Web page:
Barry White and the Power of Partnerships
One of my all-time favorite singers is Barry White. If he’s before your time, I’ll just note that he ushered in the Disco era of the 70’s, and was one of the world’s best-selling artists of all time. He had this great low rumbling voice – someone once said that “if chocolate fudge cake could sing, it would sound like Barry White.” (See for yourself here! Trust me, it’s worth it.)
For someone who sang about nothing but love, Barry White actually had a pretty angry childhood. He was born in Galveston, TX but he grew up in South Central, LA. His brother Darryl, who he was very close with, was murdered in a clash with a rival gang, and at the age of 17, Barry White served four months in jail for stealing $30,000 worth of Cadillac tires.
While he was in jail, White heard Elvis Presley singing “It’s Now or Never” on the radio, and later on he said that the song had changed the course of his life.
I think a lot about that young Barry White sitting in South Central, LA falling in with the wrong crowd and not realizing the incredible gift that was inside him. I think about how many thousands, or even millions, of young people are out there, just like him, ready to follow the right path if they could just be reached.
Barry White happened to hear the right song at the right time, but for most kids it will be a caring adult that provides that opportunity; and that’s the unique value of partnerships.
There’s plenty of evidence to back that up. For example, after launching its partnership-driven Academy model, the Nashville school district saw the average age of a gang member increase from 16 to 22. Meaning that young people were finding purpose and relevance through their schools, and not through gangs. Data on mentoring shows that students who meet regularly with their mentors are 52% less likely than their peers to skip a day of school, are 46% less likely than their peers to start using illegal drugs, and are 27% less likely to start drinking. In a 2006 survey of recent high school dropouts, The Gates Foundation found that 81% said that opportunities for real-world learning – like internships and other partnership-based efforts – might have kept them in school.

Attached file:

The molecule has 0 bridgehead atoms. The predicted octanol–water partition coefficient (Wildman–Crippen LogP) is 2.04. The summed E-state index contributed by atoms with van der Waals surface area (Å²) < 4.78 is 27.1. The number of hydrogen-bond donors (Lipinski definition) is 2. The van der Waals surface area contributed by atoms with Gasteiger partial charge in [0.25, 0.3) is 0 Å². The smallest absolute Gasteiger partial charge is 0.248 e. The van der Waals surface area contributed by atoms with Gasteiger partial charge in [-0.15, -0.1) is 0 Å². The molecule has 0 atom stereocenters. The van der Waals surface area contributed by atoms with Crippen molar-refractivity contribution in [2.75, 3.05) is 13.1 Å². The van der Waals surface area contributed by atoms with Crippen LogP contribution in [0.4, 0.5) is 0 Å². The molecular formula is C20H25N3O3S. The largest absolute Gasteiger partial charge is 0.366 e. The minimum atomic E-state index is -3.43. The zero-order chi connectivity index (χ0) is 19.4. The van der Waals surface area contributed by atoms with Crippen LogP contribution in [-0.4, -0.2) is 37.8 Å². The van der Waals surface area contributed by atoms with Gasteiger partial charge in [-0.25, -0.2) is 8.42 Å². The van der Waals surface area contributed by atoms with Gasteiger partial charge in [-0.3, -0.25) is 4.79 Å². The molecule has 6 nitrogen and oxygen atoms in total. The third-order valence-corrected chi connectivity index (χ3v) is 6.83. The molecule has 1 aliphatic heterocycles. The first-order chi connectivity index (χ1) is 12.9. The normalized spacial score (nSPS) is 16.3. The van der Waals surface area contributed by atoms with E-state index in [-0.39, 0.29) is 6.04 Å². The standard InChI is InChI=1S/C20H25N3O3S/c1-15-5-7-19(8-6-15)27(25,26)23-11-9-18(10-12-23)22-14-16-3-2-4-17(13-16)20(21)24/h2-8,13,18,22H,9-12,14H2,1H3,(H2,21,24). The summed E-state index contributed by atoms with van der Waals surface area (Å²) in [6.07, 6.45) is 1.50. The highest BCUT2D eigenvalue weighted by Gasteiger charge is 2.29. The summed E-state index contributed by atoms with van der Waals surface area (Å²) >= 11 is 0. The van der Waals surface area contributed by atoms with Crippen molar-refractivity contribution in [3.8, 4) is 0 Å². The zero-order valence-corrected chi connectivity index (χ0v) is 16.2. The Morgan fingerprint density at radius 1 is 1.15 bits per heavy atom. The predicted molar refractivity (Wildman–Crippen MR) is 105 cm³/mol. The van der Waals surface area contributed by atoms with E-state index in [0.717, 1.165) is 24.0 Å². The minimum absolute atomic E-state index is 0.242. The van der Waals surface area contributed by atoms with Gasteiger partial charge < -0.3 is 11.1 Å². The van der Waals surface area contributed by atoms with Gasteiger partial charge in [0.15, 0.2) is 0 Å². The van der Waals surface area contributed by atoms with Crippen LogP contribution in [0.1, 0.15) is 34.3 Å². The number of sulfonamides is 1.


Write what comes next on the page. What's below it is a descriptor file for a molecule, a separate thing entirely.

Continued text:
The bottom line is that partnerships are proven time and again to have a major impact in the lives of children and young adults. For all those young people out there making decisions about their futures and about who they want to be, like that young Barry White, connecting with a caring adult may be the single best way to help them make the right choices.
Brett Pawlowski is Executive Vice President of NC3T, the National Center for College and Career Transitions (www.nc3t.com). NC3T provides planning, coaching, technical assistance and tools to help community-based leadership teams plan and implement their college-career pathway systems and strengthen employer connections with education.